Life on Purpose
Ripe and Ready...Are You?
by Brad Ransom
Jesus said, “Behold, I say unto you, Lift up your
eyes, and look on the
fields; for they are
white already to
harvest.” (John 4:35)
Free Will Baptists are a diverse group of people. We debate several issues among our ranks, including eschatology, but at the end of the day we agree on what’s most important, the common belief that Jesus’ return is imminent.
Sometimes, I wish I knew exactly when Jesus was coming back. Some have tried to predict the day and time (which we know is impossible) but the bottom line is that we need to live every day like it is the last day before He returns. If we really lived like that, how would our lives be different? Let me suggest a few things:
We would witness more. If we knew the return of Jesus was going to be in our lifetime, we’d be more serious about telling others about Him. I’ve read some statistics that suggest most Christians never share their faith with others.
We would give away more money. If we lived like Jesus was coming back any day, we wouldn’t need to save for retirement or plan our estates to leave money to others. (I’m creating a scenario, not promoting irresponsibility.) We would give everything away, like they did in the first-century Church, to advance the cause of Christ.
We would send more missionaries and plant more churches. If we lived like Jesus is returning soon, we would feel the urgency of getting the gospel out to as many people as quickly as possible.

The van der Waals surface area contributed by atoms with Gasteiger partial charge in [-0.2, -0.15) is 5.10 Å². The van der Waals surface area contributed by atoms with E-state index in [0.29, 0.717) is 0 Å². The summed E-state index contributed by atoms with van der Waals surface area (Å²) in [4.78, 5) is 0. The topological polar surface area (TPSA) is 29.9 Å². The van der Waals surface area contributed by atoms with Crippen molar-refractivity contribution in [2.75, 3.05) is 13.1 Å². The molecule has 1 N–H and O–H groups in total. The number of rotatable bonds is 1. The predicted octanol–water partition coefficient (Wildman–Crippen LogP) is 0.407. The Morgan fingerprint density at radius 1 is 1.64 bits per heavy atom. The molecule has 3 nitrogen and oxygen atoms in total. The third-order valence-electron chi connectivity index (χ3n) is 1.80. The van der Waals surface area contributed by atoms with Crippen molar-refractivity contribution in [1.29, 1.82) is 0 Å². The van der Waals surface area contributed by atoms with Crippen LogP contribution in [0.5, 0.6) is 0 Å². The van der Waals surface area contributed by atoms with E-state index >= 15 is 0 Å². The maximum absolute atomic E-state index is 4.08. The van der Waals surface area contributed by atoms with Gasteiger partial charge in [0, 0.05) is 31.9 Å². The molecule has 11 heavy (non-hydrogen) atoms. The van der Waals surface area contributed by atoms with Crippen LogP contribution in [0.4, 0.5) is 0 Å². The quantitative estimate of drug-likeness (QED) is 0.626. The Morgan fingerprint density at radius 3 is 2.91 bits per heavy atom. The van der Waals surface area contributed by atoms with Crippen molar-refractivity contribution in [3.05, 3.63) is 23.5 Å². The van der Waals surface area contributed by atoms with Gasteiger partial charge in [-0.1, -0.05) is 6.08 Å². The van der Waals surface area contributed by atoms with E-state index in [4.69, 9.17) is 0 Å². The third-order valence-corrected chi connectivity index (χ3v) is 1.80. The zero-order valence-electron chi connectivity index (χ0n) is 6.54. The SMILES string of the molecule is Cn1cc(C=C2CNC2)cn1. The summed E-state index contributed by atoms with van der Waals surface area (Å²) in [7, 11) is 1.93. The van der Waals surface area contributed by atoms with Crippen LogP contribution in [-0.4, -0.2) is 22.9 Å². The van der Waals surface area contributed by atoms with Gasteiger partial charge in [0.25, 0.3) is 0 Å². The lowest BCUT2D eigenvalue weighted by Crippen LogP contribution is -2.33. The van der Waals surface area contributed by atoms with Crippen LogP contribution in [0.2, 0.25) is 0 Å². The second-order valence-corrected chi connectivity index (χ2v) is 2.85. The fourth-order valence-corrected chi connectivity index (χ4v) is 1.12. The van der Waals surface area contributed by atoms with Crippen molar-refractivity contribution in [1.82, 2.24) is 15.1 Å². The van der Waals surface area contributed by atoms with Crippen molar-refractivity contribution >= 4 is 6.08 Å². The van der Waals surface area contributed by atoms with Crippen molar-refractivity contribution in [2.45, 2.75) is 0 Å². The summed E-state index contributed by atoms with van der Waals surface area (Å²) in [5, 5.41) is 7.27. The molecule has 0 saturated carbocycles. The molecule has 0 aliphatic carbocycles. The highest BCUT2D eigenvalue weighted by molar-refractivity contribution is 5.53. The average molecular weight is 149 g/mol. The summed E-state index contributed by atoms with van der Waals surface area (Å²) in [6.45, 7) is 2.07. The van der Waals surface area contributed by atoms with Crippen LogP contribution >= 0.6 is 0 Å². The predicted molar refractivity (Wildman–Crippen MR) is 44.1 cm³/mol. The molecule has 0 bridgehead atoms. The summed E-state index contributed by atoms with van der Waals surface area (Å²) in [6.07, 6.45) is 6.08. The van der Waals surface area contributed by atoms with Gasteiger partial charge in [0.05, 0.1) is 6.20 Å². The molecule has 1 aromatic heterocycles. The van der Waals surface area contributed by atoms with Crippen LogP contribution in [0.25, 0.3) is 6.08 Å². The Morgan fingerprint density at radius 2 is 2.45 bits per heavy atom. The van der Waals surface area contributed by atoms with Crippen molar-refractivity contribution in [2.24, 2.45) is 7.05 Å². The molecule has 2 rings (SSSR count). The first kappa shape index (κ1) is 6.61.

An article in Christianity Today cited a report by Bruce McNichol that among evangelical churches, those under three years in age reach, on average, ten people for Christ for every 100 members in a given year. Churches between three and 15 years old reach five people per year for every 100 members. Churches over 15 years old reach three people per year for every 100 members. According to the article, “Ninety percent of all churches reach their peak in attendance, outreach, and giving by their 12th birthday.”
As the simple graph above indicates, in a study of Anglo churches from 1987-89, it was discovered that new churches baptized 13 people for every 100 members. In another study, it was noted that churches ten years old or older average 2.5 baptisms per year, per 100 members, and churches ten years old or younger average 10.8 baptisms per year, per 100 members.  These statistics demonstrate the lifecycle of churches. As a general rule, new churches win more people to Christ.
So, why aren’t we planting more churches? We must examine two issues to fully address this question. First, it takes money to plant a church—a lot of money, especially if we target demographic areas with little evangelical witness. Second, it takes church planters willing to go to the hard places and dig something out of nothing. Church planting is hard work. It is not for the lazy or the weak of heart. If we had more of these two things, we could plant more churches.
At Home Missions, we have renewed our commitment to the cause and hope you will renew yours as well. We will work hard to plant new churches across America. We are in the process of developing new strategies and models to help us be more effective in our current situation. We will work to understand our context better and utilize our resources to develop programs and training that will better equip those we send. Would you pray with us that God will open the wallets of our people and send us men who are willing to plant, water, cultivate, and reap the harvest?
To give financially to Home Missions or to learn how to become a church planter, visit www.homemissions.net. The fields ARE ripe. Jesus IS coming soon. We need YOU to partner with us to win as many as we can before it’s too late.
About the Writer: Brad Ransom is director of church planting for Free Will Baptist Home Missions. Learn more: www.homemissions.net.
1 “Churches Die With Dignity,” Christianity Today, January 14, 1991, p. 69